James T. Wiley
August 7, 1918 – May 3, 2000
Class: 42-F-SE
Graduation Date: 7/3/1942
Unit: 332nd Fighter Group, 99th Pursuit Squadron
Service # 0790469

2nd Lt. James Thomas Wiley was a U.S. Army Air Forces/U.S. Air Force officer and combat fighter pilot of the 332nd Fighter Group’s 99th Pursuit Squadron, best known as the Tuskegee Airmen or “Red Tails”.

One of the United States’ military first African American combat fighter pilots, Wiley was the first African American military combat pilot ever to land on foreign soil during combat readiness in North Africa.

Early life

James T. Wiley was born on August 7, 1918, in Evansville, Indiana in Vanderburgh County to James Garfield Wiley (May 16, 1881 – February 3, 1959) and Allie Lena Stewart (November 17, 1881 — December 24, 1958 of Mount Vernon, Indiana. The Wileys’ children included James T. Wiley, Carolyn Victoria Wiley (1922–2009), Logan William Wiley (1920–2010), Mary Evans Wiley (1915–2012), and William Stewart Wiley (1920–1923).

Though born in Indiana, he was raised in the Hill District of western Pennsylvania. He attended high school in the Pittsburgh Public School system. He attended University of Pittsburgh on scholarship, majoring in Physics and graduating in 1940. Though most of his white physics classmates obtained immediate employment from large corporations, he was only able to secure a job as a chauffeur.

He married to Ruby Ethylynn Morris Wiley (1919–2008) for 55 years. They had two children: daughter Mary and son Jim. At the time of his death in 2000, Wiley and his wife had eight grandchildren.

Civil Pilot Training

In 1941, he saw local advertising for no-cost, Civil Pilot Training Program flying lessons at the local airfield. After quitting his chauffeur job, he became the only non-white individual admitted among five white students. Weeks later, he graduated from Civil Pilot Training, obtaining his commercial and instructor pilot ratings. After graduation, he and his fellow pilot graduates went to a local restaurant to celebrate. When the restaurant refused to serve him based on his race, all six men immediately departed the restaurant in a show of solidarity

Though his white civil pilot cohorts were able to secure immediate job offers as pilots, he did not immediately receive an offer until he applied for an opening for a flight instructor at Tuskegee Institute’s Civil Pilot Training Program. In the Fall 1941, he joined Tuskegee Institute’s Civil Pilot Training Program as a faculty member.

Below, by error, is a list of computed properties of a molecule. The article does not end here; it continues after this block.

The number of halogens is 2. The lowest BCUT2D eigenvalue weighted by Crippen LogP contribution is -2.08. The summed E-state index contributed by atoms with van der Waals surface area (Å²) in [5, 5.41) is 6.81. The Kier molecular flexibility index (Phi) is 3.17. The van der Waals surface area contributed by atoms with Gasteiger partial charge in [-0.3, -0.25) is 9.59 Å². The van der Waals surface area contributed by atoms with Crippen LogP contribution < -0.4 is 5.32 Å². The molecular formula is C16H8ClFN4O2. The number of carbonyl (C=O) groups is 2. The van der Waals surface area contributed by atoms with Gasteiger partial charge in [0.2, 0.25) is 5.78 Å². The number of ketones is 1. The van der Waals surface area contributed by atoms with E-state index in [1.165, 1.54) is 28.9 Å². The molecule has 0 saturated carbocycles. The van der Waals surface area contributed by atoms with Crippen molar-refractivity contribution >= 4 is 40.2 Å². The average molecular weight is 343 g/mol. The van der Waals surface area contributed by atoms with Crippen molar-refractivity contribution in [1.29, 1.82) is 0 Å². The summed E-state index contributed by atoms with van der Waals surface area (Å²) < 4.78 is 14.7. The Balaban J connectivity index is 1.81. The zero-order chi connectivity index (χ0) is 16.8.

Military Service

Wiley flew a P-40 and was one of the first two P-40 pilots to land in North Africa, at Oued N’ja in French Morocco.

In 1942, he joined the Corps’ Advanced Flight Training at the Tuskegee Army Airfield. On July 3, 1942, Wiley graduated from the program’s four-ever Cadet Class Single Engine Section SE-42-F, earning his wings and a commission as a 2nd Lieutenant. Wiley’s parents attended the graduation ceremonies. He was assigned to the 332nd Fighter Group’s 99th Fighter Squadron.

While logging flight training hours at an air field in Tallahassee, Florida without his normal African American ground crew, Wiley crashed his aircraft after a racist white crew person likely affiliated with the Ku Klux Klan tampered and sabotaged his aircraft.

In April 1943, Wiley and his squadron were sent to North Africa in Casablanca. Wiley became the 99th Squadron’s flight leader. On May 5, 1943: Wiley and Graham Smith were the 99th Fighter Squadron’s first two P-40 pilots to land in North Africa, at Oued N’ja in French Morocco. In late 1943, Wiley and his squadron moved from North Africa to Sicily. After buying a Ducati motorcycle on the island, Wiley crashed into a truck, landing him in the hospital for several days.

As flight leader, Wiley led squadron planes on ground attacks upon a German troop train with 500 enemy soldiers. Wiley destroyed the train’s engine and boiler, causing the German soldiers to scurry off the train. Wiley flew 101 combat missions during World War II. In Spring 1944 after his hands had developed a constant tremor, Wiley boarded a ship en route to the United States. When he returned to Pittsburgh, the Pittsburgh Courier and Pittsburgh Mayor, Cornelius D. Scully, declared June 26, 1944 as “Wiley Day”. The city paraded Wiley down its Main Street.

After the war he remained in the U.S. Air Force until his retirement as a Colonel in 1965.

Freeman Field Mutiny

He was one of ten officers to preside over the Freemen Field Mutiny Court-Martials. Ten officers presided over the court-martials. They were appointed by General Frank O’Driscoll Hunter. Colonel Benjamin O. Davis Jr., Captain George L. Knox II, Captain James T. Wiley, captain John H. Duren, Captain Charles R. Stanton, captain William T. Yates, Captain Elmore M. Kennedy, Captain Fitzroy Newsum, 1st Lieutenant William Robert Ming Jr., 1st Lieutenant James Y. Carter Trial Judge Advocates were: Captain James W. Redden and 1st Lieutenant Charles B. Hall.

Post-Military

After leaving the USAF, Wiley became a USAF plant representative and customer engineer at Boeing in Seattle, Washington where he worked on the Lunar Orbiter. When Wiley moved his family into a modest residential neighborhood, his white neighbors began to sell their homes during a wave of white flight.

Wiley was a member of the Queen City Yacht Club. He also enjoyed counseling young people as a volunteer for King County Juvenile Court.

Death

On May 3, 2000, Wiley passed away from a heart attack at his home in Seattle at the age of 81. His memorial service held at the University Unitarian Church in Seattle was attended by over 400 people and was covered by local TV news media. Wiley was interred in a non-cemetery burial.

Source: Wikipedia.com

 

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